Fox Chase Cancer Center Hosts 10th Annual Cultural Competence & Awareness in Healthcare Symposium

 From left: Veronica Ferreira, MBA, BBA, CMI, Director of Linguistic and Cultural Services, Temple Health; Curtis Miyamoto, MD, Professor, Department of Radiation Oncology and Associate Director for Clinical Services at Fox Chase Cancer Center at Temple University Hospital; Carl A. Sirio, MD, MS, Chief Medical Officer, Temple Health; and Lucia Tono-Ramirez, PhD, JD, MEd, Director, Continuing Medical Education Program, Temple Health

PHILADELPHIA (May 8, 2024) — On April 26, 2024, Fox Chase Cancer Center welcomed staff and faculty from Temple Health to the 10th Annual Cultural Competence & Awareness in Healthcare Symposium in the Center’s Leidy Auditorium.

Every year, the symposium focuses on driving equity in healthcare. The goals of the program this year included improving collaboration among healthcare teams; identifying key issues that affect how Muslims access and receive care; examining health disparities faced by the Black population served by Temple Health; and examining key factors that impact the effectiveness and acceptability of healthcare for autistic adults, as well as strategies to promote successful provision of services.

After an introduction by Carl A. Sirio, MD, MS, Chief Medical Officer of Temple Health, awards were presented to recognize 10 years of dedication and service by those involved in planning the symposium: Lucia Tono-Ramirez, PhD, JD, MEd, Director of the Continuing Medical Education Program at Temple Health, and Curtis Miyamoto, MD, Associate Director for Clinical Services at Fox Chase Cancer Center at Temple University Hospital.

“Since its inception in 2013, this annual meeting has been one of the hallmarks of Temple’s commitment to providing culturally and linguistically competent care to our very diverse community. Your presence here today is a testament to your desire to provide care at the highest level, not just with medicine but also with communication,” said Miyamoto.

“We are thrilled that for 10 years, our symposium has been aimed at equipping staff at Temple Health with the tools needed to better serve our diverse patient population,” said Veronica Ferreira, MBA, BBA, CMI, Director of Linguistic and Cultural Services at Temple Health and Co-Chair of the symposium. “By promoting cultural competence and effective communication, we can build a safer health system and meet the needs of patients and their families to ensure safety and quality of care.”

Symposium presenters included:

  • Deborah Crabbe, MD, FACC, FAHA, FCPP, keynote speaker and Professor of Medicine at the Lewis Katz School of Medicine at Temple University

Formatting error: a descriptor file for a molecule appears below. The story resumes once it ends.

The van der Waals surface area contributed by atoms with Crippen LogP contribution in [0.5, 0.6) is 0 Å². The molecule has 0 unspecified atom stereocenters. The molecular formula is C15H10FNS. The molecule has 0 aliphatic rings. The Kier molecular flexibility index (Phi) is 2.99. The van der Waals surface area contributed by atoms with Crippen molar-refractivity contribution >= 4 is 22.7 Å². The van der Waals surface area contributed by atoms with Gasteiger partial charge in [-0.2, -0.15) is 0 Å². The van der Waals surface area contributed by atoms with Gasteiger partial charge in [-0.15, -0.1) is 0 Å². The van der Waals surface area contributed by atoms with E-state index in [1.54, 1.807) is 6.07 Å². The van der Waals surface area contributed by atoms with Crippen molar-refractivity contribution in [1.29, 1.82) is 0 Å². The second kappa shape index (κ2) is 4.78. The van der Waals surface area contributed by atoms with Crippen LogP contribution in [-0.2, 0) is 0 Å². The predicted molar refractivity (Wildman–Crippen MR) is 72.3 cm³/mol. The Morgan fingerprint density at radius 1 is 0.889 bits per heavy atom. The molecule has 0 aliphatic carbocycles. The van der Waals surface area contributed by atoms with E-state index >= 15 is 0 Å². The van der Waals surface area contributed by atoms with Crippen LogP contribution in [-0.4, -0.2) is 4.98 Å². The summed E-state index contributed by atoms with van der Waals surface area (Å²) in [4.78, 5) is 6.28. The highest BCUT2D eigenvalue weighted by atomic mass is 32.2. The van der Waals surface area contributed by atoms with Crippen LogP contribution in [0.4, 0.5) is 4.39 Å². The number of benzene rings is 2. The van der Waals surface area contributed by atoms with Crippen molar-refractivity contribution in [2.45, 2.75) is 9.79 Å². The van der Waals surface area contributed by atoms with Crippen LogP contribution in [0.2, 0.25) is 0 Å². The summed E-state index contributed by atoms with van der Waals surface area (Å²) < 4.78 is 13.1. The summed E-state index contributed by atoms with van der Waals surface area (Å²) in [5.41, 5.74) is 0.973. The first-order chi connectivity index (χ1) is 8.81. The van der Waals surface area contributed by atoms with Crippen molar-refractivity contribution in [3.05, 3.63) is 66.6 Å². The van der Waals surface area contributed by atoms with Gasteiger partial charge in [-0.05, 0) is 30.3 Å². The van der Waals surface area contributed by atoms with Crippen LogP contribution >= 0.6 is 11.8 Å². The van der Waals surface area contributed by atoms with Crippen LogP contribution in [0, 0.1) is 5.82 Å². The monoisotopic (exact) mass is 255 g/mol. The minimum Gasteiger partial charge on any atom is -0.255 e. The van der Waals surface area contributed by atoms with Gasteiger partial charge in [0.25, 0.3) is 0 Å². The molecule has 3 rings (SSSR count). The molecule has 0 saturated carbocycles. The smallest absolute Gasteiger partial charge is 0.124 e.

• Neva White, DNP, CRNP, CDCES, nurse practitioner and certified diabetes care and education specialist
  • Jeffrey Grand, PsyD, Assistant Professor in the Department of Surgery at the Lewis Katz School of Medicine at Temple University 
  • Beth Pfeiffer, PhD, Associate Professor in the Department of Health and Rehabilitation Sciences in the College of Public Health, and Director of the Research, Engagement, and Advocacy for Community Participation and Health (REACH) Lab at Temple University 
  • Luke Tomczuck, certified autism peer support specialist, travel trainer for Community Integrated Services, and community outreach specialist for the REACH Lab
  • Aliya Khabir, MA, BBA, a Philadelphia-born communications professional with over 20 years of public relations, marketing, and advertising experience in a spectrum of industries
  • Katherine M. Klima, DNP, CNM, a retired nurse midwife who specializes in Islamic bioethical issues related to reproductive technology and end-of-life care. She is a founding member of the Board of Directors at the Cherry Hill Free Clinic, where she chairs the Quality Improvement Committee.

The symposium concluded with a panel discussion that included Klima, Khabir, Grand, and Pfeiffer.

Fox Chase Cancer Center (Fox Chase), which includes the Institute for Cancer Research and the American Oncologic Hospital and is a part of Temple Health, is one of the leading comprehensive cancer centers in the United States. Founded in 1904 in Philadelphia as one of the nation’s first cancer hospitals, Fox Chase was also among the first institutions to be designated a National Cancer Institute Comprehensive Cancer Center in 1974. Fox Chase is also one of just 10 members of the Alliance of Dedicated Cancer Centers. Fox Chase researchers have won the highest awards in their fields, including two Nobel Prizes. Fox Chase physicians are also routinely recognized in national rankings, and the Center’s nursing program has received the Magnet recognition for excellence six consecutive times. Today, Fox Chase conducts a broad array of nationally competitive basic, translational, and clinical research, with special programs in cancer prevention, detection, survivorship, and community outreach. It is the policy of Fox Chase Cancer Center that there shall be no exclusion from, or participation in, and no one denied the benefits of, the delivery of quality medical care on the basis of race, ethnicity, religion, sexual orientation, gender, gender identity/expression, disability, age, ancestry, color, national origin, physical ability, level of education, or source of payment.

For more information, call 888-369-2427